Published: 16th Dec 2010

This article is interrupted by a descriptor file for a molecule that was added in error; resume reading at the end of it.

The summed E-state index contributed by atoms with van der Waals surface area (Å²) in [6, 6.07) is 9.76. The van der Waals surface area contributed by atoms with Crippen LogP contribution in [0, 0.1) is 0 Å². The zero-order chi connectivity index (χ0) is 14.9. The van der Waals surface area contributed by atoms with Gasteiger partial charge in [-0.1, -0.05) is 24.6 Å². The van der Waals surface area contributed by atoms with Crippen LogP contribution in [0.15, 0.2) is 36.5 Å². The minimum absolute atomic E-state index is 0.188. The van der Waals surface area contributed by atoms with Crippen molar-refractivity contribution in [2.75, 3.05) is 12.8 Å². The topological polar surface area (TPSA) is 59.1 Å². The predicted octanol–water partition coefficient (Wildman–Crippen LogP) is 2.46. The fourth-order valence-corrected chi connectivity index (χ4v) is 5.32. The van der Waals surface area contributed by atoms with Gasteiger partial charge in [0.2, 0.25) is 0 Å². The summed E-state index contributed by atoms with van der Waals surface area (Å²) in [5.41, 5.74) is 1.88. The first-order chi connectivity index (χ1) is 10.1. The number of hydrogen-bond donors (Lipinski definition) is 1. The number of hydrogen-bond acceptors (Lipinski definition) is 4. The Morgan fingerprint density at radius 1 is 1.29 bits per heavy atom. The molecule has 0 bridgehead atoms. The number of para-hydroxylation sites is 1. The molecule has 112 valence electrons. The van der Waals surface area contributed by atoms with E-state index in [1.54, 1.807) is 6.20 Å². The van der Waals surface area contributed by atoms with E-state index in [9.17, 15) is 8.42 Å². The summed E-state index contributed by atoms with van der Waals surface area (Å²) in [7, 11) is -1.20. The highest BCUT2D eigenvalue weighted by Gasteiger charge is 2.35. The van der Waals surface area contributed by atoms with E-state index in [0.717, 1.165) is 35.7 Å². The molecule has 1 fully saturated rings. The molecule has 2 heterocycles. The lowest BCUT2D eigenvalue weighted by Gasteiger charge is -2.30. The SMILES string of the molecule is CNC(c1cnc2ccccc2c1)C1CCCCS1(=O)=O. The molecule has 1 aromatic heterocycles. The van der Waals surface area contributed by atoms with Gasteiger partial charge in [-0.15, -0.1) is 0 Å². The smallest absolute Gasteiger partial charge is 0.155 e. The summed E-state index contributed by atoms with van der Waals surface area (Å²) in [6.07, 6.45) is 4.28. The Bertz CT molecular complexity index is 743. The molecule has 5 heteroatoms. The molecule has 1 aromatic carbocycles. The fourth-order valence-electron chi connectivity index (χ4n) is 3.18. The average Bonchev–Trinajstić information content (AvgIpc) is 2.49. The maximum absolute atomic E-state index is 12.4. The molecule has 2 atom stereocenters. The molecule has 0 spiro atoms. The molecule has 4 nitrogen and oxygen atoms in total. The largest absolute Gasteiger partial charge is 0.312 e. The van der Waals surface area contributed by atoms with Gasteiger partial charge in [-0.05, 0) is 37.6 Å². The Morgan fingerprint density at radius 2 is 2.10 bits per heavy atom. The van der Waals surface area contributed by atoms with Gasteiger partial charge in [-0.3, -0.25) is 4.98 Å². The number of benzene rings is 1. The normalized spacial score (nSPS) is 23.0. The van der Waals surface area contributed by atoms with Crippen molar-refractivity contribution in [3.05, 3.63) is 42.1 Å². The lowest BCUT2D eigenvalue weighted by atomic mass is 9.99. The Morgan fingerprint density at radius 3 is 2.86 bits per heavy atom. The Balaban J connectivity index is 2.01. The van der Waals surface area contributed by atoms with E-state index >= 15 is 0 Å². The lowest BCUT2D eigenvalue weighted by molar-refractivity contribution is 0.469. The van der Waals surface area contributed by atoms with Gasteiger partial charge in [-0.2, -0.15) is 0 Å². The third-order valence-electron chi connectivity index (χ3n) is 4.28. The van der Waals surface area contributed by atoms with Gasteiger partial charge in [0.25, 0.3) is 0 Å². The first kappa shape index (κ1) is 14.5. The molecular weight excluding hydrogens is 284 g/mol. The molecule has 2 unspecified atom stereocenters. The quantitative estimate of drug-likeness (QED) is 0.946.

The much awaited publication of the white paper, Universal Credit: Welfare That Works, sets out the future direction of welfare reform policy. The paper heralds the beginning of much publicised reforms such as simplification of the benefits system, tax reforms which seek to ensure work pays and the introduction of a mandatory work programme. On one hand the white paper follows on from the Labour government’s reforms, providing a continued increase in ‘conditionality’ – the requirements placed on claimants in return for benefit payments – but raises the stakes by encouraging work through an increased threat of punishment for those not deemed to be making efforts to find work. More positive reforms are also included such as the welcome tax reforms to increase the financial benefits gained from entering employment. The white paper outlines plans to introduce a universal credit, a welcome move which seeks to reduce the complexity of … (To read the full article, subscribe below)